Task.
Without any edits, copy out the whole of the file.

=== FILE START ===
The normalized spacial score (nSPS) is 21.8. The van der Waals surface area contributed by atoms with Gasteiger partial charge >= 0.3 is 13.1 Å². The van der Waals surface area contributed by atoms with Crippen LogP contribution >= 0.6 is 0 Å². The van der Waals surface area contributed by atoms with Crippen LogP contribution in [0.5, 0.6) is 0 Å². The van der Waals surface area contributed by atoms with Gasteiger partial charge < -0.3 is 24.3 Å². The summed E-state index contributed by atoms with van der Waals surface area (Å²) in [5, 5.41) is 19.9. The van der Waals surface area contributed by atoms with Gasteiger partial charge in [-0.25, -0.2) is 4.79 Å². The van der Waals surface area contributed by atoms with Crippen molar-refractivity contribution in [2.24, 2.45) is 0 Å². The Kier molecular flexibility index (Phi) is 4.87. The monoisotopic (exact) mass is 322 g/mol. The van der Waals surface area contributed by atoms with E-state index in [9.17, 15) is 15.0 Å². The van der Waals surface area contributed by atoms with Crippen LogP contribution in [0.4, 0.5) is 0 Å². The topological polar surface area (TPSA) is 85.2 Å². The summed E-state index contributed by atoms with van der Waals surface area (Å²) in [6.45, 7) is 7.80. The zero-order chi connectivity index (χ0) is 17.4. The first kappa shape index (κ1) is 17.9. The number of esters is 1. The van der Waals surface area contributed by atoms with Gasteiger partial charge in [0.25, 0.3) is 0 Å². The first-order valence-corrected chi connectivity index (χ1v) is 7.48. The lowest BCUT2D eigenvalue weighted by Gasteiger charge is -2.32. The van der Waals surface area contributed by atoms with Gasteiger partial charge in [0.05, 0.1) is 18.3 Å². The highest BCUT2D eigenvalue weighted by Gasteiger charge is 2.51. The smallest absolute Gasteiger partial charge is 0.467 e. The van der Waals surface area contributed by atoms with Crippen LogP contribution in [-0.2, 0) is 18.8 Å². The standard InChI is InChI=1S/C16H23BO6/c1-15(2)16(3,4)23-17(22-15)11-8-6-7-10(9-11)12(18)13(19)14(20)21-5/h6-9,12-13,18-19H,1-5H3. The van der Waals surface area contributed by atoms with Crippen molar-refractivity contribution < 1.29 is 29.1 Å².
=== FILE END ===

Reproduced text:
The normalized spacial score (nSPS) is 21.8. The van der Waals surface area contributed by atoms with Gasteiger partial charge >= 0.3 is 13.1 Å². The van der Waals surface area contributed by atoms with Crippen LogP contribution >= 0.6 is 0 Å². The van der Waals surface area contributed by atoms with Crippen LogP contribution in [0.5, 0.6) is 0 Å². The van der Waals surface area contributed by atoms with Gasteiger partial charge < -0.3 is 24.3 Å². The summed E-state index contributed by atoms with van der Waals surface area (Å²) in [5, 5.41) is 19.9. The van der Waals surface area contributed by atoms with Gasteiger partial charge in [-0.25, -0.2) is 4.79 Å². The van der Waals surface area contributed by atoms with Crippen molar-refractivity contribution in [2.24, 2.45) is 0 Å². The Kier molecular flexibility index (Phi) is 4.87. The monoisotopic (exact) mass is 322 g/mol. The van der Waals surface area contributed by atoms with E-state index in [9.17, 15) is 15.0 Å². The van der Waals surface area contributed by atoms with Crippen LogP contribution in [0.4, 0.5) is 0 Å². The topological polar surface area (TPSA) is 85.2 Å². The summed E-state index contributed by atoms with van der Waals surface area (Å²) in [6.45, 7) is 7.80. The zero-order chi connectivity index (χ0) is 17.4. The first kappa shape index (κ1) is 17.9. The number of esters is 1. The van der Waals surface area contributed by atoms with Gasteiger partial charge in [0.25, 0.3) is 0 Å². The first-order valence-corrected chi connectivity index (χ1v) is 7.48. The lowest BCUT2D eigenvalue weighted by Gasteiger charge is -2.32. The van der Waals surface area contributed by atoms with Gasteiger partial charge in [0.05, 0.1) is 18.3 Å². The highest BCUT2D eigenvalue weighted by Gasteiger charge is 2.51. The smallest absolute Gasteiger partial charge is 0.467 e. The van der Waals surface area contributed by atoms with Crippen LogP contribution in [-0.2, 0) is 18.8 Å². The standard InChI is InChI=1S/C16H23BO6/c1-15(2)16(3,4)23-17(22-15)11-8-6-7-10(9-11)12(18)13(19)14(20)21-5/h6-9,12-13,18-19H,1-5H3. The van der Waals surface area contributed by atoms with Crippen molar-refractivity contribution < 1.29 is 29.1 Å².